Nevirapine (Viramune)

Published January 25, 2001; Updated March 2013
Susa Coffey, MD
http://hivinsite.ucsf.edu/InSite?page=ar-02-01
Selected Reference
9. Negredo  E, Cruz  L, Paredes  R, Ruiz  L, Fumaz  CR, Bonjoch  A, Gel  S, Tuldrà  A, Balagué  M, Johnston  S, Arnó  A, Jou  A, Tural  C, Sirera  G, Romeu  J, Clotet  B.
Virological, immunological, and clinical impact of switching from protease inhibitors to nevirapine or to efavirenz in patients with human immunodeficiency virus infection and long-lasting viral suppression. Clin Infect Dis. 2002 Feb;34(4):504-10
[PubMed ID: 11797178]
Abstract:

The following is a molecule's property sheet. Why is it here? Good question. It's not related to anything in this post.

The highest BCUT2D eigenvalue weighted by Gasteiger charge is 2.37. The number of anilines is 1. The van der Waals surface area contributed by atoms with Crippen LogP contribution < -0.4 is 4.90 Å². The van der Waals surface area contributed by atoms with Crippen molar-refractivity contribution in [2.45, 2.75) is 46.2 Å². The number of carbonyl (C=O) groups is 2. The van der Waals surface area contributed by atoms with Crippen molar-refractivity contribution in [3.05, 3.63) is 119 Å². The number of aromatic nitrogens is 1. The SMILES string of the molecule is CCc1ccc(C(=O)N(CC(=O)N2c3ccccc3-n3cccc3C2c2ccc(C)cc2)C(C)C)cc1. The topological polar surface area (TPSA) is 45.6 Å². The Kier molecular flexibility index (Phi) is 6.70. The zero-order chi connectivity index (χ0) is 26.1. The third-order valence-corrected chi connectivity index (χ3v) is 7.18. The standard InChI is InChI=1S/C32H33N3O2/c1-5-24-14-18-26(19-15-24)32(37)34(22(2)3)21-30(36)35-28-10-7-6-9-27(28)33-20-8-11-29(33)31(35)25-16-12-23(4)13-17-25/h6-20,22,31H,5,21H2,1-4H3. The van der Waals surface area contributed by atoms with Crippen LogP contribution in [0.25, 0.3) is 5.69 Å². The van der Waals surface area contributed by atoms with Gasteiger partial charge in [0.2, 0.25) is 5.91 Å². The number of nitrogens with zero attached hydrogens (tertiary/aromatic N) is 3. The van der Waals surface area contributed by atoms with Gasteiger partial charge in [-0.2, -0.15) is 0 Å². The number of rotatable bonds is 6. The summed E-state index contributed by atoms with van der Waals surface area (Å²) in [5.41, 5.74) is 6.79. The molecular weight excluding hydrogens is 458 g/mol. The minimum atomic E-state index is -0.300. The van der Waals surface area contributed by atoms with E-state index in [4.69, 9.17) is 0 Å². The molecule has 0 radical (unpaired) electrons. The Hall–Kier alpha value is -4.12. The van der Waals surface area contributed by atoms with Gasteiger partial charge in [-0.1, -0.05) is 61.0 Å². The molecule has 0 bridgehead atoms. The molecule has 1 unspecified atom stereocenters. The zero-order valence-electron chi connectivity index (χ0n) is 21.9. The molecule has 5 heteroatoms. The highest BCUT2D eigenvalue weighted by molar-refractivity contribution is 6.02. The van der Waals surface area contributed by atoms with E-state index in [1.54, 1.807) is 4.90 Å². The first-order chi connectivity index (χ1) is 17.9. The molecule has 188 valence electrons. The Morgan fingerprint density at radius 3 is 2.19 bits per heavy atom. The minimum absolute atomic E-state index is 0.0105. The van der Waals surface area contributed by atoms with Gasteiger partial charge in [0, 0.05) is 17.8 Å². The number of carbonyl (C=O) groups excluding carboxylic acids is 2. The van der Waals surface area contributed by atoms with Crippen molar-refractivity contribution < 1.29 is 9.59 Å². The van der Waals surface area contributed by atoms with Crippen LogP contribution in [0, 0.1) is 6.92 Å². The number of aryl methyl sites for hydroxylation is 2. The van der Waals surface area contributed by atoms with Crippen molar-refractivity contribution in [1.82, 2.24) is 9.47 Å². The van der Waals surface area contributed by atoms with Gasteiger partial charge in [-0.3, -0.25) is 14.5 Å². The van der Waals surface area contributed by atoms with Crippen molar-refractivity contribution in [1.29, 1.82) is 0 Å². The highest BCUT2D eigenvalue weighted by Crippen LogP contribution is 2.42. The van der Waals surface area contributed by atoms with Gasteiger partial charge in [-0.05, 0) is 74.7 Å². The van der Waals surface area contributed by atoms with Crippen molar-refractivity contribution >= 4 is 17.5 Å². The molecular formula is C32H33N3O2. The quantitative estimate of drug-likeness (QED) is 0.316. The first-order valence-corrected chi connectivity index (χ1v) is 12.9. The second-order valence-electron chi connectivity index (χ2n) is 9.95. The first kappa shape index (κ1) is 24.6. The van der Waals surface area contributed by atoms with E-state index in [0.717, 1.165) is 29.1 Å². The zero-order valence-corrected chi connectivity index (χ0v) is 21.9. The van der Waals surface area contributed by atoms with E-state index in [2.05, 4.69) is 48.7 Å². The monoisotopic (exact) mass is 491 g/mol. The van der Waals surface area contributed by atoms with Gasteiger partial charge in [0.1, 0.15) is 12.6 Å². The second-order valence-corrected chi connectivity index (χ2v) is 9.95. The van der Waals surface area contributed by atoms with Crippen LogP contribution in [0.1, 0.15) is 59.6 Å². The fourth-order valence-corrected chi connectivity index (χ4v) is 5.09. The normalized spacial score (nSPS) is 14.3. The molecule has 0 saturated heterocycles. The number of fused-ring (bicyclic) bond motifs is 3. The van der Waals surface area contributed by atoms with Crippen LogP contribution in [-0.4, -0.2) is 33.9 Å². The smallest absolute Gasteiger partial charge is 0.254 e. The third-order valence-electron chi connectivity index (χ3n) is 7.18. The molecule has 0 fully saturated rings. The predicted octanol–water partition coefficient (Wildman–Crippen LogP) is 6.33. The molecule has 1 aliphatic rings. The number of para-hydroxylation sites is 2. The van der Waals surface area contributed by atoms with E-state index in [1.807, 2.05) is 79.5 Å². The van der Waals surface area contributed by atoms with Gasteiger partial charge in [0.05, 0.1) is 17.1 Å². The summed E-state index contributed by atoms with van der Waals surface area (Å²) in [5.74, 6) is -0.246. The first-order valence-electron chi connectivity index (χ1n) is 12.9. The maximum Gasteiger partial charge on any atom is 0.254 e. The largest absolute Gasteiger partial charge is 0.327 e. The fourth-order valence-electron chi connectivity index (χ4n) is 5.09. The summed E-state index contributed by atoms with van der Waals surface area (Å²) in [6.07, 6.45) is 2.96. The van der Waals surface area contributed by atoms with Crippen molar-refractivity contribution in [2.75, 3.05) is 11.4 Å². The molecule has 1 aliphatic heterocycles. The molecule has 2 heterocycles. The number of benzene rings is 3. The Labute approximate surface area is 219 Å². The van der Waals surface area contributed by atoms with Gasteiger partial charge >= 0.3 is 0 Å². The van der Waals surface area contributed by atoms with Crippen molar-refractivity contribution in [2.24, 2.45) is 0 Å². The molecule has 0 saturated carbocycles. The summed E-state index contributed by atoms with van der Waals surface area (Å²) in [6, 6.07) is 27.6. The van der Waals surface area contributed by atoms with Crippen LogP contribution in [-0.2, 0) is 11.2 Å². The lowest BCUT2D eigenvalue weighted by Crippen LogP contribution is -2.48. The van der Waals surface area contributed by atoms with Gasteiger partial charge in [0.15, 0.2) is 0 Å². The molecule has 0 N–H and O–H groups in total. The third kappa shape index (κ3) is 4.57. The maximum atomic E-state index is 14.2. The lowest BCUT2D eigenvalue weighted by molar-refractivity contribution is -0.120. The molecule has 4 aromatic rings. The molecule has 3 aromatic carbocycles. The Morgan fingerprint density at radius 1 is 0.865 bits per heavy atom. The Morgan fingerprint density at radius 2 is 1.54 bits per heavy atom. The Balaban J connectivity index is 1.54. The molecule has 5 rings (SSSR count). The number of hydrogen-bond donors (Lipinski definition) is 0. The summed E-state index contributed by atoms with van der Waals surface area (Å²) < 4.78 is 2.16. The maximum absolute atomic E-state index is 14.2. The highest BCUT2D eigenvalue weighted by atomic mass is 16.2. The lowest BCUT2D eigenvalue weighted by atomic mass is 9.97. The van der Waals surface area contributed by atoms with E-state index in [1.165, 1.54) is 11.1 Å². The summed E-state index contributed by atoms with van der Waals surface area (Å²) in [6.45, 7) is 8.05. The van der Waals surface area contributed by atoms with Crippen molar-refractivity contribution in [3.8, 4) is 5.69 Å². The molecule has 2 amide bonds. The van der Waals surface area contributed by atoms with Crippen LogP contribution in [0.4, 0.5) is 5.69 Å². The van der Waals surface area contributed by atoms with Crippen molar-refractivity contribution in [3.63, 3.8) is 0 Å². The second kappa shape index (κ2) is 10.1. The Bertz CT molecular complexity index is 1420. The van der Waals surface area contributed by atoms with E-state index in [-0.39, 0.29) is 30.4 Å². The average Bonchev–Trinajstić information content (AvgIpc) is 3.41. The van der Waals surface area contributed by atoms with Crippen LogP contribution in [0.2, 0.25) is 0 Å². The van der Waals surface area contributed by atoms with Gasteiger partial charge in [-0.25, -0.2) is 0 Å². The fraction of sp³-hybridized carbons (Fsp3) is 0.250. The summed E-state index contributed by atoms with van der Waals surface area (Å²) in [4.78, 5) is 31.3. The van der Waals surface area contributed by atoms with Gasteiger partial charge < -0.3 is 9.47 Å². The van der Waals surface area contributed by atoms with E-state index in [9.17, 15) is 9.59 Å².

Seventy-seven subjects infected with human immunodeficiency virus were randomized to switch from protease inhibitor (PI) therapy to nevirapine therapy (group A; n=26) or to efavirenz therapy (group B; n=25) or to continue PI therapy (group C; n=26). At month 12, viral suppression had been maintained in 96% of patients in group A, 92% of patients in group B, and 92% of patients in group C. A significant increase in the CD4(+) level was observed in all 3 groups. In group A, lipid profiles improved, whereas levels of gamma-glutamiltransferase and alanine aminotransferase significantly increased; 1 subject interrupted treatment because of hepatotoxicity. In group B, an increase in gamma-glutamiltransferase levels was also observed, and 3 patients interrupted treatment because of central nervous system symptoms. Two patients in group C withdrew therapy. Quality of life significantly improved for groups A and B. In patients receiving effective PI-based therapy, the replacement of the PI with either nevirapine or efavirenz is safe and virologically effective.